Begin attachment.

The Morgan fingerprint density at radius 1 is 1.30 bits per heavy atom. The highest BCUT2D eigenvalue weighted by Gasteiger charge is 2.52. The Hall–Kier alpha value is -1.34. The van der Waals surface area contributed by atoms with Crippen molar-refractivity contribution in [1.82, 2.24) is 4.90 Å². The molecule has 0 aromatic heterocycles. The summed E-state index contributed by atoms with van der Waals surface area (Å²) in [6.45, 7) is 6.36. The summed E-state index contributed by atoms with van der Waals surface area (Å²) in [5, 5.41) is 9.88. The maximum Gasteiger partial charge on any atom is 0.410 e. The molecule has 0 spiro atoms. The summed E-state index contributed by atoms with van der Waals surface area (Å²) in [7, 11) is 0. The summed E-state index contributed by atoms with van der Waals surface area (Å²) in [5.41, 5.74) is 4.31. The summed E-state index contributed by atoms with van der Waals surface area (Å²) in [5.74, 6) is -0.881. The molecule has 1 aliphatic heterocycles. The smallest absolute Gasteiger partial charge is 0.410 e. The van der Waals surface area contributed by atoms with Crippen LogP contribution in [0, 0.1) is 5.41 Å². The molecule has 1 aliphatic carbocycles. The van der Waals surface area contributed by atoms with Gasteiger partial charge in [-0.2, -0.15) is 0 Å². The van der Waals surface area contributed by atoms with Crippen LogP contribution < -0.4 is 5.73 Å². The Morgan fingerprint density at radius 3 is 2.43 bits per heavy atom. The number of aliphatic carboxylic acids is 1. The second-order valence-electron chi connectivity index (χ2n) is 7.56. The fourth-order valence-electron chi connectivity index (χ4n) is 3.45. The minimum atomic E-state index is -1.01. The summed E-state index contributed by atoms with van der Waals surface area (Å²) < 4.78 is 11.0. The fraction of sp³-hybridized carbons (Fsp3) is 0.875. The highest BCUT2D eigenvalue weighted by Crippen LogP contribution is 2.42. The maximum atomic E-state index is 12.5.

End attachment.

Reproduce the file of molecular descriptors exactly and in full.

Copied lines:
The Morgan fingerprint density at radius 1 is 1.30 bits per heavy atom. The highest BCUT2D eigenvalue weighted by Gasteiger charge is 2.52. The Hall–Kier alpha value is -1.34. The van der Waals surface area contributed by atoms with Crippen molar-refractivity contribution in [1.82, 2.24) is 4.90 Å². The molecule has 0 aromatic heterocycles. The summed E-state index contributed by atoms with van der Waals surface area (Å²) in [6.45, 7) is 6.36. The summed E-state index contributed by atoms with van der Waals surface area (Å²) in [5, 5.41) is 9.88. The maximum Gasteiger partial charge on any atom is 0.410 e. The molecule has 0 spiro atoms. The summed E-state index contributed by atoms with van der Waals surface area (Å²) in [7, 11) is 0. The summed E-state index contributed by atoms with van der Waals surface area (Å²) in [5.41, 5.74) is 4.31. The summed E-state index contributed by atoms with van der Waals surface area (Å²) in [5.74, 6) is -0.881. The molecule has 1 aliphatic heterocycles. The smallest absolute Gasteiger partial charge is 0.410 e. The van der Waals surface area contributed by atoms with Crippen LogP contribution in [0, 0.1) is 5.41 Å². The molecule has 1 aliphatic carbocycles. The van der Waals surface area contributed by atoms with Gasteiger partial charge in [-0.2, -0.15) is 0 Å². The van der Waals surface area contributed by atoms with Crippen LogP contribution < -0.4 is 5.73 Å². The Morgan fingerprint density at radius 3 is 2.43 bits per heavy atom. The number of aliphatic carboxylic acids is 1. The second-order valence-electron chi connectivity index (χ2n) is 7.56. The fourth-order valence-electron chi connectivity index (χ4n) is 3.45. The minimum atomic E-state index is -1.01. The summed E-state index contributed by atoms with van der Waals surface area (Å²) < 4.78 is 11.0. The fraction of sp³-hybridized carbons (Fsp3) is 0.875. The highest BCUT2D eigenvalue weighted by Crippen LogP contribution is 2.42. The maximum atomic E-state index is 12.5.